Leon casino, To this day the resulting book “Hitchcock by Truffaut: A Definitive Study of Alfred Hitchcock” is considered a landmark publication on the art of mise-en-scene. Truffaut wrote a heartfelt letter to Hitch with the expressed desire to conduct a weeklong series of all-day interviews, with the dialogue both recorded on audio and written down. Along with the two directors were a sound engineer and a translator.
The film Hitchcock/Truffaut by Kent Jones (himself a film critic, writer and for the last few years the director of the New York Film Festival) fleshes out the spine of the book with archival clips from Hitchcock films. Also propelling the documentary are talking head comments from the cream of the crop of current directors: Martin Scorsese, Arnaud Desplechin, David Fincher, Richard Linklater, Wes Anderson, James Gray, Olivier Assayas, Kiyoshi Kurosawa, Peter Bogdanovich and Paul Schrader.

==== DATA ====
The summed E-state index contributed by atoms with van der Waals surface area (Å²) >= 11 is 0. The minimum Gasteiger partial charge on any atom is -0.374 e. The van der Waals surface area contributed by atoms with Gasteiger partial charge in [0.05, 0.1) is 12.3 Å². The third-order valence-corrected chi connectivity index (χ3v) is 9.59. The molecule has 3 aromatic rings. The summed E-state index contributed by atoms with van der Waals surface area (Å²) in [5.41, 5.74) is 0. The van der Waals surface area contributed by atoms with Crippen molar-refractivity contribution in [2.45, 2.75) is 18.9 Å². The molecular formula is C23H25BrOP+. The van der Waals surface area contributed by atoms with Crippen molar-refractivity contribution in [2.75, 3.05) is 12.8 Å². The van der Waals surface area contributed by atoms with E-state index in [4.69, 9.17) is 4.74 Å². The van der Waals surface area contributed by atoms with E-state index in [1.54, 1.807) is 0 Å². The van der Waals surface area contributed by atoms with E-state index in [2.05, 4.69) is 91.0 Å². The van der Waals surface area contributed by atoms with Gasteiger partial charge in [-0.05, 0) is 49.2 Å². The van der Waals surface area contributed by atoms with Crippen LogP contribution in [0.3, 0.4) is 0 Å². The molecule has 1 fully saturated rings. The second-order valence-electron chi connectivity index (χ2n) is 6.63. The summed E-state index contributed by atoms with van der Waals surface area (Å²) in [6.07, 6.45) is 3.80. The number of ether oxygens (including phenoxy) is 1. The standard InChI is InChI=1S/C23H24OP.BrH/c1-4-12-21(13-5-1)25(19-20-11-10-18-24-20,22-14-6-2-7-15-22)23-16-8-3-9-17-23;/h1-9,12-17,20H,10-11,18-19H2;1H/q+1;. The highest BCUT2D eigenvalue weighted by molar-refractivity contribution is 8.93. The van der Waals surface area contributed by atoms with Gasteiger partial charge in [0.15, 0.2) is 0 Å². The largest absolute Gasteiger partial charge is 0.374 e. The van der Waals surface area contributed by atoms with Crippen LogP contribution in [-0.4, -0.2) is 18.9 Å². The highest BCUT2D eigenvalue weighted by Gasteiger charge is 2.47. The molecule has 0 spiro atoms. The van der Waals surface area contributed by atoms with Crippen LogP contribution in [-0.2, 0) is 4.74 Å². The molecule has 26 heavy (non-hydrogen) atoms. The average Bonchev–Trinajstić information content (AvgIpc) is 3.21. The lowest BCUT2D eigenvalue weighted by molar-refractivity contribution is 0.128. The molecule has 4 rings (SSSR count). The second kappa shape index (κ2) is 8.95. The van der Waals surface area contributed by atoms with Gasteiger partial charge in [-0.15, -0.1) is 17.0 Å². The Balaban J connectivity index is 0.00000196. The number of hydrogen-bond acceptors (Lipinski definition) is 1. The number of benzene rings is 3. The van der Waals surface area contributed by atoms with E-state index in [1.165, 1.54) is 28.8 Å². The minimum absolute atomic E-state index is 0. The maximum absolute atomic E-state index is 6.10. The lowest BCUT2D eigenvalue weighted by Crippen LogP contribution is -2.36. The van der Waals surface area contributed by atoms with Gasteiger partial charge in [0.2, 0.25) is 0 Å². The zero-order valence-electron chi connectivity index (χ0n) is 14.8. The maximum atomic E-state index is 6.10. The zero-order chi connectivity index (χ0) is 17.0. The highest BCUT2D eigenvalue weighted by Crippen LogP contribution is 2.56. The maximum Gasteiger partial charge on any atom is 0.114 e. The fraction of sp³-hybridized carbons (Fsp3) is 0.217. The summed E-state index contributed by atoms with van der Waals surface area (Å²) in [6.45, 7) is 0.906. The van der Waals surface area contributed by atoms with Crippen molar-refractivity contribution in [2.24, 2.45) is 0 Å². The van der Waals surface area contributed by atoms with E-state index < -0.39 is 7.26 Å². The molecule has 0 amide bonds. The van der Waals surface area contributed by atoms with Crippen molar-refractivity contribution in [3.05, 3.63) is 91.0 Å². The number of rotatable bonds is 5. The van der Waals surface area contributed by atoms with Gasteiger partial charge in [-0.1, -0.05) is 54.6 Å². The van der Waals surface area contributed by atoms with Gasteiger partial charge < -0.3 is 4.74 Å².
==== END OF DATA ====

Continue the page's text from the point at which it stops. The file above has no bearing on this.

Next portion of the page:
For a cineaste like your humble scribe this doc could have run for four hours and I still couldn’t get enough. Hitchcock/Truffaut runs a mere 80-minutes and in that time encapsulates Hitch’s filmography and defines his skill at combining disparate images to form a whole. Much of the film is devoted to Vertigo (a flop on its original release and now as revered as Citizen Kane) and Psycho. However the Hitchcock buff will gladly recognize the brief sequence in The Birds where Hitch cuts from Tippi Hedren’s reactions shots of gasoline burning in a trail, to the fire, back to Hedren, back to the gas, and then to a God like view from the air as the town explodes and the birds fly into view.
Hitchcock/Truffaut will unwind this weekend at the Museum of Fine Arts, Houston. The engagement will also include a double feature (separate admission for each) with North By Northwest on Friday night and Rear Window on Saturday night.
— Michael Bergeron